Tom Gawronski Has Retired From the OB Planning Board – Again

by on March 26, 2019 · 2 comments

in Ocean Beach

Tom Gawronski just retired from a lengthy stint on the Ocean Beach Planning Board. He’s been chair of the advisory panel of volunteer community planners twice, he told me at a recent Planning Board meeting, and he’s been on the Board for years – the number is in the double-digits.

And, he mentioned with a twinkle in his eye, he might get back on it after a year. The Board’s Bylaws allow residents to return to the Board after being termed out after a vacation of a year.

So, if there’s anybody who knows the in’s and out’s of community planning, it’s Tom. His wife, Jane, is currently on the Board and has also been a volunteer planner for many a year.

In fact, a few years ago, I wrote a post entitled, “The Dynamic Duo of the OB Planning Board” after I interviewed them both at their house on Coronado Avenue. (See this: OB Rag February 2012)

From my own experience of being a member and chair of the Planning Board, I know it’s really a thankless job. After countless hours of meetings and reviews of projects, there’s no ribbons or accolades at the end of one’s term on the Board. Yet Tom is really someone for whom the community of Ocean Beach needs to thank – for he’s been a watchdog for the village and a guardian against gentrification and over-development.

Back 8 years ago, when Ocean Beach was facing dire threats from over-development and gentrification, particularly on the last block of West Point Loma, Tom lead the OB Planners in a call for a moratorium on variances being granted by the City. Tom and most of the Board viewed these as improper variances granted by the Developmental Services Department to property owners along the 5100 block of West Pt Loma Blvd. in a way to get around the OB Precise Plan and zoning laws.

With the variances tucked neatly in their folder, the owner-developers then proceed with construction, demolishing affordable duplexes and building large, 3-story single-family residences- some at least are used as short-term vacation rentals.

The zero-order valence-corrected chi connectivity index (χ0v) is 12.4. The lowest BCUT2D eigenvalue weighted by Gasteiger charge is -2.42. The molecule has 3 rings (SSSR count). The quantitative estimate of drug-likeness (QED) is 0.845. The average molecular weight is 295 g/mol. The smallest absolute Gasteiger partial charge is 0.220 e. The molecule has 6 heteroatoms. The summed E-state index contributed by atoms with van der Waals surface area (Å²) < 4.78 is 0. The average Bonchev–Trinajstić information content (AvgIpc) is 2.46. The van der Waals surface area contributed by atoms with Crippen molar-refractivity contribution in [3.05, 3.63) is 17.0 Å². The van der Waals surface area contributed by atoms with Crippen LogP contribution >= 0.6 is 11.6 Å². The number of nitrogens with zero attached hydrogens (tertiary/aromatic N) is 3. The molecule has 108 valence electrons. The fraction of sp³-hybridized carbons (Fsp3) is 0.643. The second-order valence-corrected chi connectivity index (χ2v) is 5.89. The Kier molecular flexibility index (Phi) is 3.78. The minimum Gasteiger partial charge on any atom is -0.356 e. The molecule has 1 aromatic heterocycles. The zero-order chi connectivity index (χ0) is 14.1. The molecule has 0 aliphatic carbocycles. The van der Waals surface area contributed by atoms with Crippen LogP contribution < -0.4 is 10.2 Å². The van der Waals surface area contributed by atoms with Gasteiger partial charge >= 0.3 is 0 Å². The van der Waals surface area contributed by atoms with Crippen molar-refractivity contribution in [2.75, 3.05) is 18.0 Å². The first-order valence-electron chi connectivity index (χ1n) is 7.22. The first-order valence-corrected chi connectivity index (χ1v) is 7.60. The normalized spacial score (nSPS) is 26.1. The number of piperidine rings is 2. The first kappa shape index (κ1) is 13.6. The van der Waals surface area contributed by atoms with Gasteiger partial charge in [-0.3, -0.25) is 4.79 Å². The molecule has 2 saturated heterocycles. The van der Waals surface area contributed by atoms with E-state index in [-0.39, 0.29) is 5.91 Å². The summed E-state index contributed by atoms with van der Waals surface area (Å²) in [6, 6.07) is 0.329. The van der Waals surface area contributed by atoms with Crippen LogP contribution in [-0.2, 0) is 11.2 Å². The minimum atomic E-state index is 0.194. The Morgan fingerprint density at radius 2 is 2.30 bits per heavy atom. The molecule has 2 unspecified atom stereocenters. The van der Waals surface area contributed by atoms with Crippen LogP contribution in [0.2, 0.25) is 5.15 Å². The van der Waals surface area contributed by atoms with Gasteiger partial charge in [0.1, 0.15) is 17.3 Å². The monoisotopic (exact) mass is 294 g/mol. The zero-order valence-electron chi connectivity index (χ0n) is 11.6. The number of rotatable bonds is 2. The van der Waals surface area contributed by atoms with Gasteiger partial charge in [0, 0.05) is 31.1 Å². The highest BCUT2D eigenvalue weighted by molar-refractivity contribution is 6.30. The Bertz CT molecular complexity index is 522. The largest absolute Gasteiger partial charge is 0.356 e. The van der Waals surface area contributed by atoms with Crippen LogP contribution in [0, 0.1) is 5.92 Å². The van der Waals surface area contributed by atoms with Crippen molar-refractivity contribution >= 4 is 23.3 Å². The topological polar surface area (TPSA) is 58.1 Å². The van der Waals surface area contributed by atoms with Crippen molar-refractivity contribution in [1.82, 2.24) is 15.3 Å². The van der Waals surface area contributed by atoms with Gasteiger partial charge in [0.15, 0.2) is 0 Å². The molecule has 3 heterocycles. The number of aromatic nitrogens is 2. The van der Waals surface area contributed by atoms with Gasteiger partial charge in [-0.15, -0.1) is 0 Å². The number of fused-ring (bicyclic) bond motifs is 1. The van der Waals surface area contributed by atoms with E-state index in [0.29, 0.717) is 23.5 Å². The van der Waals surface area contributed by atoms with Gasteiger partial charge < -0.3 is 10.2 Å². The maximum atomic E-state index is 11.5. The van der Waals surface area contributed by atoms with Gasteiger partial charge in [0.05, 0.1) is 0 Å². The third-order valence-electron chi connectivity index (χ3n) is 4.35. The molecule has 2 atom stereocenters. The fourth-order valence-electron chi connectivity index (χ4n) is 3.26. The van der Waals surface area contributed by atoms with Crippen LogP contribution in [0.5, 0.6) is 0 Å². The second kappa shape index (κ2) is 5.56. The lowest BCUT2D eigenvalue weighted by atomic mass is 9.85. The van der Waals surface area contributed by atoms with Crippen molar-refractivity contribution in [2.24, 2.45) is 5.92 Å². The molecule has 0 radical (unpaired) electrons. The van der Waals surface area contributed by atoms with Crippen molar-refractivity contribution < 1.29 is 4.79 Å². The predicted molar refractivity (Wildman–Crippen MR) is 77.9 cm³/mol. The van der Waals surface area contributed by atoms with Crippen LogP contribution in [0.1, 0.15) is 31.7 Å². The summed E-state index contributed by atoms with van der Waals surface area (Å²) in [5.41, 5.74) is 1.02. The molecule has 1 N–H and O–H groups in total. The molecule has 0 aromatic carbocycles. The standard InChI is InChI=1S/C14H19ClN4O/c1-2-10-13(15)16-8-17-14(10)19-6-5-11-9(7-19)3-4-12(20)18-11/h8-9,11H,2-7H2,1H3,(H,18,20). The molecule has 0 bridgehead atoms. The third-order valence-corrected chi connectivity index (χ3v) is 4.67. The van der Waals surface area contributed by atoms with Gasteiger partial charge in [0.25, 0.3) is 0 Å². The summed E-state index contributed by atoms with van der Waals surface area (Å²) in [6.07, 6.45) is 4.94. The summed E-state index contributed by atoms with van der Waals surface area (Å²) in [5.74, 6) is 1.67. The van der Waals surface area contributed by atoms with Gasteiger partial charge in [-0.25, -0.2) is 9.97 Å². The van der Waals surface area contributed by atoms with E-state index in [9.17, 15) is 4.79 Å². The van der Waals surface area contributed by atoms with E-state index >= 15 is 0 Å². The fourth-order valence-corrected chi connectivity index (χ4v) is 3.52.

Backing up, we believe Tom – and Jane – know a thing or two about OB; they first moved to the beach in the mid-1970s. Before that, they were living in Minneapolis when … (from my 2012 interview)

OB Gawronskis inside

Jane and Tom Gawronski in their Coronado Avenue house. 2012

Then one day – it was in 1974 as Jane remembers it clearly – “Tom came home,” she said, “and he said ‘it’s too cold here. I got a job for you in San Diego. It would be nice to live there.’ ”  He had found her a job with the San Diego County Office of Education.  She still had to apply – and she did – and she got it. She was to be the curriculum coordinator for the office.

Tom had become familiar with San Diego over the years – by attending conferences here – particularly those memorable periodonology conferences.  They both came out in February so she could do her application. She had never been here.

“Minneapolis was black and white,” Jane explained referring to their barren, winter landscape. “When we came to San Diego and saw all this color, I told Tom, ‘we went from black and white to Technicolor.’ ” They chuckled.

Jane said: “We looked around San Diego, it was clear that we wanted to live at the beach.  Tom grew up in lake country and I grew up close to the ocean.”

So, Tom found them a little house in Ocean Beach. What was the community like? she asked him.  He explained OB this way:

“It looks like where old VW vans go to die.”

The new place was perfect.  They moved into the house – Tom still recalls the address – 5061 Cape May.

OB Gawronski old

Jane, daughter Stacia, and Tom in Ocean Beach on Muir in 1975.

Going back even further …

Tom … grew up in Minneapolis – 3 of his grandparents were born in Poland – near Lublin.  He remembers being told by one of them, “It’s a bad place. Don’t go there.” One of his grandfathers, in order to get out of the Russian army – this was before World War I – split the country and walked all the way to Bremenhaven, Germany, ending up in America.